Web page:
Turkey is entering an unmonitored, insecure and closed election process in the wake of a disaster. Closed, because the Minister of the Interior has already openly characterized the election as a “coup attempt”. 14 May is no longer just an election for us, but a matter of life or death in the face of this clear threat.
The date of the election was given, announced to the press and decided by President Erdoğan himself. The political powers that be, which has always seen the ballot box and the nation as the justification for its lack of legitimacy, has thereby changed its electoral language.
It seems that these elections—which we are about to enter under a state of emergency in 11 provinces—will be conducted under a “de facto state of emergency” for the entire country.
Another handicap is related to the citizens in the earthquake zone. A large swath of them are at risk of not being able to vote due to the fact that the tents and containers they took shelter in cannot be registered as residences.
Earthquake victims who have left their cities are forced to return to their provinces for the elections, and are directed to vote in the areas where their destroyed houses are located. Because the Supreme Electoral Board (YSK) did not allow the ballot boxes to be exchanged between provinces, the right to vote has been jeopardized for earthquake victims.
How safe and fair will the elections be, if held without accounting for the earthquake victims who have left the earthquake zones?
We know that only about 133,000 of the more than 14 million people living in the 11 provinces in the earthquake zone have updated their registration, but the situation of the remaining citizens is unknown.
Electoral security is not only the security of votes and ballot boxes, but also the security provided by a reliable election calendar. The conditions for this security are not provided for the earthquake victims. The YSK was established to ensure that elections were held under judicial supervision and not under the shadow of the political executive. However, the duty of preparing the electoral rolls was transferred to the central administration from local administrations after a 2022 amendment.
The authority taken from the municipalities was given to the General Directorate of Population and Citizenship Affairs under the Ministry of the Interior. In other words, the YSK does not create the lists itself, but receives them directly from the Ministry of the Interior.
Furthermore, the YSK’s decisions are exempt from any kind of judicial mechanism—a closed circuit system. And this is not the only handicap.
Another problem is related to the President of the Republic.
The previous regulation in the Electoral Law had stipulated that the prime minister and ministers were prohibited from using their official office and the public privileges of their titles during the election process.
This was removed.
Then, in its latest decision, the YSK stated that ministers do not have to resign as they are not public officials. Not only that, no regulation was made on how the privileges of these high-ranking executive officials would be balanced throughout the electoral process. Instead, everything was left to the arbitrary discretion of the government.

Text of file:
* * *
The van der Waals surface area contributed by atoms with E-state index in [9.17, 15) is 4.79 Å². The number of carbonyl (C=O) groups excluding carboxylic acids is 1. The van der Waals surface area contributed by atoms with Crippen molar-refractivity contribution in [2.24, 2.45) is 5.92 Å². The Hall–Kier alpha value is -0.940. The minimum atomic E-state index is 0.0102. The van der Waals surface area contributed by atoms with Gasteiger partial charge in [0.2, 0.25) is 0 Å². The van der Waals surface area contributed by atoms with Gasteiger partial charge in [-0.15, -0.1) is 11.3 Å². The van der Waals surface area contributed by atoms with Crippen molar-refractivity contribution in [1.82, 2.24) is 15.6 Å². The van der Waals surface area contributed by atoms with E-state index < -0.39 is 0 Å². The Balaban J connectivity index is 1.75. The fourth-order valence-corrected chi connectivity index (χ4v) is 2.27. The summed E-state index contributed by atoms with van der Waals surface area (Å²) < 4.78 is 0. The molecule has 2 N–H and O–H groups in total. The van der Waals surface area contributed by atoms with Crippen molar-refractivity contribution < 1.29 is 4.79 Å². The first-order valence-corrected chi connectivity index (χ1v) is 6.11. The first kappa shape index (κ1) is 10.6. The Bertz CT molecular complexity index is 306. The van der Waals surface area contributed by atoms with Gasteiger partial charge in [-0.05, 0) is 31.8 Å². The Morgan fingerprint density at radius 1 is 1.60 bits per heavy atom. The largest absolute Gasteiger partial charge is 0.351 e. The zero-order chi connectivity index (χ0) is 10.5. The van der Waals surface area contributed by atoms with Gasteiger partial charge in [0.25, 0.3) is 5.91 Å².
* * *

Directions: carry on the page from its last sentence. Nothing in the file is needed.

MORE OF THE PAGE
In other words, regulatory Electoral Law was abolished, but nothing was put in its place to ensure that those ministers who do not resign are prevented from undermining equality of opportunity in the electoral process.
Because the position of President was a neutral one prior to 2017, the former regulation did not ban the President. Since the 2017 constitutional amendment, no provision has been made to prevent the President from abusing his public position and privilege during the election process.
It goes without saying: reliable elections and a fair electoral environment are undermined when the public privileges, state facilities, and budget are under the unilateral authority of a biased president.
A final handicap concerns the heads of provincial and district election boards.
According to the law, the heads of provincial and district election boards were the most senior judges in the region. This was an electoral guarantee: as a public office it was not possible to voluntarily resign without just cause.
With the new regulation, the heads of provincial and district election boards will be determined by a lottery. In other words, it will not be as certain and predictable as before.
But the most critical point here is this:
Judges who do not want this duty are given the right not to participate in the draw if they wish. While it is obvious that a judge may not want this duty due to possible political pressures, especially in local and provincial areas, but in general in each region, the way is paved for judges who do not agree with the political power to easily withdraw from this duty.
Therefore, the lottery will be held among the judges who are likely to be biased.
Since the decisions of provincial and district election boards are appealed to the YSK and the YSK’s decisions are not subject to judicial review or appeal, the decisions of these boards are crucial. The “closed circuit system” created at the provincial and district levels jeopardizes all citizens’ rights to appeal.
This article was translated and shortened by FTP fand originally published by Birikim.
The views and opinions expressed above are the author’s and do not reflect those of the Free Turkish Press.